Charles Dickens

But the fluttering heart sends added colour to her cheeks, and brightness to her eyes; and they say downstairs, drawing their heads together - for they always speak softly when they speak of her - how beautiful Miss Florence looks to-night, and what a sweet young lady she has grown, poor dear! A pause succeeds; and then Cook, feeling, as president, that her sentiments are waited for, wonders whether - and there stops. The housemaid wonders too, and so does Mrs Perch, who has the happy social faculty of always wondering when other people wonder, without being at all particular what she wonders at. Mr Towlinson, who now descries an opportunity of bringing down the spirits of the ladies to his own level, says wait and see; he wishes some people were well out of this. Cook leads a sigh then, and a murmur of 'Ah, it's a strange world, it is indeed!' and when it has gone round the table, adds persuasively, 'but Miss Florence can't well be the worse for any change, Tom.' Mr Towlinson's rejoinder, pregnant with frightful meaning, is 'Oh, can't she though!' and sensible that a mere man can scarcely be more prophetic, or improve upon that, he holds his peace.

Mrs Skewton, prepared to greet her darling daughter and dear son-in-law with open arms, is appropriately attired for that purpose in a very youthful costume, with short sleeves. At present, however, her ripe charms are blooming in the shade of her own apartments, whence she had not emerged since she took possession of them a few hours ago, and where she is fast growing fretful, on account of the postponement of dinner. The maid who ought to be a skeleton, but is in truth a buxom damsel, is, on the other hand, In a most amiable state: considering her quarterly stipend much safer than heretofore, and foreseeing a great improvement in her board and lodging.

Where are the happy pair, for whom this brave home is waiting? Do steam, tide, wind, and horses, all abate their speed, to linger on such happiness? Does the swarm of loves and graces hovering about them retard their progress by its numbers? Are there so many flowers in their happy path, that they can scarcely move along, without entanglement in thornless roses, and sweetest briar?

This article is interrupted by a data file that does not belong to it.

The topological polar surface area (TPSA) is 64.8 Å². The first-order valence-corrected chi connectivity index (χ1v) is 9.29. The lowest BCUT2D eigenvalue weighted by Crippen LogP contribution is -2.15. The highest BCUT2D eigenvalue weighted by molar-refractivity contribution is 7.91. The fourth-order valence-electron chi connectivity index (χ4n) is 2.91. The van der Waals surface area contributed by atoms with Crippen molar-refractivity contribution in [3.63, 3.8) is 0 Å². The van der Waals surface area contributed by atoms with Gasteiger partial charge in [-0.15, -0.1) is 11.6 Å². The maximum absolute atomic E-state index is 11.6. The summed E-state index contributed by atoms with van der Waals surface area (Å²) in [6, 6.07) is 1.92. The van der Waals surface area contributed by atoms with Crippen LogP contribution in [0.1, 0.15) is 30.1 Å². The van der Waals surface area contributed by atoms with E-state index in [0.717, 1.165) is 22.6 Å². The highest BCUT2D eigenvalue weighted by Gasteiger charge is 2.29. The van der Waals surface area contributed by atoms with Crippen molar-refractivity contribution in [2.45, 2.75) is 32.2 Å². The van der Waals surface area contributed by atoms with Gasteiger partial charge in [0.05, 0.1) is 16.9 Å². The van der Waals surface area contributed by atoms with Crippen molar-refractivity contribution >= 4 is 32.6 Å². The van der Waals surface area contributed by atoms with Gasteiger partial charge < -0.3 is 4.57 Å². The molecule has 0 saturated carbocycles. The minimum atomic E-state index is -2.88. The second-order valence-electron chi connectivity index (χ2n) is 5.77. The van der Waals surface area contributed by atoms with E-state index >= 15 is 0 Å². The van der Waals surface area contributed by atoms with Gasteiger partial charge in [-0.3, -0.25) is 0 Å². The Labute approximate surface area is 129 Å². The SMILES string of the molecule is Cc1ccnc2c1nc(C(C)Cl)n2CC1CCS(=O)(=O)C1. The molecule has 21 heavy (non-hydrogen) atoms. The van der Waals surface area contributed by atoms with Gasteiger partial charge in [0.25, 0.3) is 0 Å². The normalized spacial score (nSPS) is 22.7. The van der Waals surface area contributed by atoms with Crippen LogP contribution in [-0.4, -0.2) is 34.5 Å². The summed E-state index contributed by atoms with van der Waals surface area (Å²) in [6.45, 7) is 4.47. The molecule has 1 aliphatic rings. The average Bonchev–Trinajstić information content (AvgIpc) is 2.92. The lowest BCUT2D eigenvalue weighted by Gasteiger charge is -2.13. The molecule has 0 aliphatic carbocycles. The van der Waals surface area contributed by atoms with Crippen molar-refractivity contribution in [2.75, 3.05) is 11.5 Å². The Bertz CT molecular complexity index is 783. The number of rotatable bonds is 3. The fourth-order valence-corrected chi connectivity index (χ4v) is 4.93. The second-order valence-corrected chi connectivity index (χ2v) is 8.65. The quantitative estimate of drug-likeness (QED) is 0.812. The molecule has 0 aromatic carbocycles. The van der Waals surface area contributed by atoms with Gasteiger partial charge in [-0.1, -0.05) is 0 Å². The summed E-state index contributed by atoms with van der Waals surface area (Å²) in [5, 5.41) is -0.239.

They are here at last! The noise of wheels is heard, grows louder, and a carriage drives up to the door! A thundering knock from the obnoxious foreigner anticipates the rush of Mr Towlinson and party to open it; and Mr Dombey and his bride alight, and walk in arm in arm.

'My sweetest Edith!' cries an agitated voice upon the stairs. 'My dearest Dombey!' and the short sleeves wreath themselves about the happy couple in turn, and embrace them.

Florence had come down to the hall too, but did not advance: reserving her timid welcome until these nearer and dearer transports should subside. But the eyes of Edith sought her out, upon the threshold; and dismissing her sensitive parent with a slight kiss on the cheek, she hurried on to Florence and embraced her.

'How do you do, Florence?' said Mr Dombey, putting out his hand.

As Florence, trembling, raised it to her lips, she met his glance. The look was cold and distant enough, but it stirred her heart to think that she observed in it something more of interest than he had ever shown before. It even expressed a kind of faint surprise, and not a disagreeable surprise, at sight of her. She dared not raise her eyes to his any more; but she felt that he looked at her once again, and not less favourably. Oh what a thrill of joy shot through her, awakened by even this intangible and baseless confirmation of her hope that she would learn to win him, through her new and beautiful Mama!

'You will not be long dressing, Mrs Dombey, I presume?' said Mr Dombey.

'I shall be ready immediately.'

'Let them send up dinner in a quarter of an hour.'

With that Mr Dombey stalked away to his own dressing-room, and Mrs Dombey went upstairs to hers. Mrs Skewton and Florence repaired to the drawing-room, where that excellent mother considered it incumbent on her to shed a few irrepressible tears, supposed to be forced from her by her daughter's felicity; and which she was still drying, very gingerly, with a laced corner of her pocket-handkerchief, when her son-in-law appeared.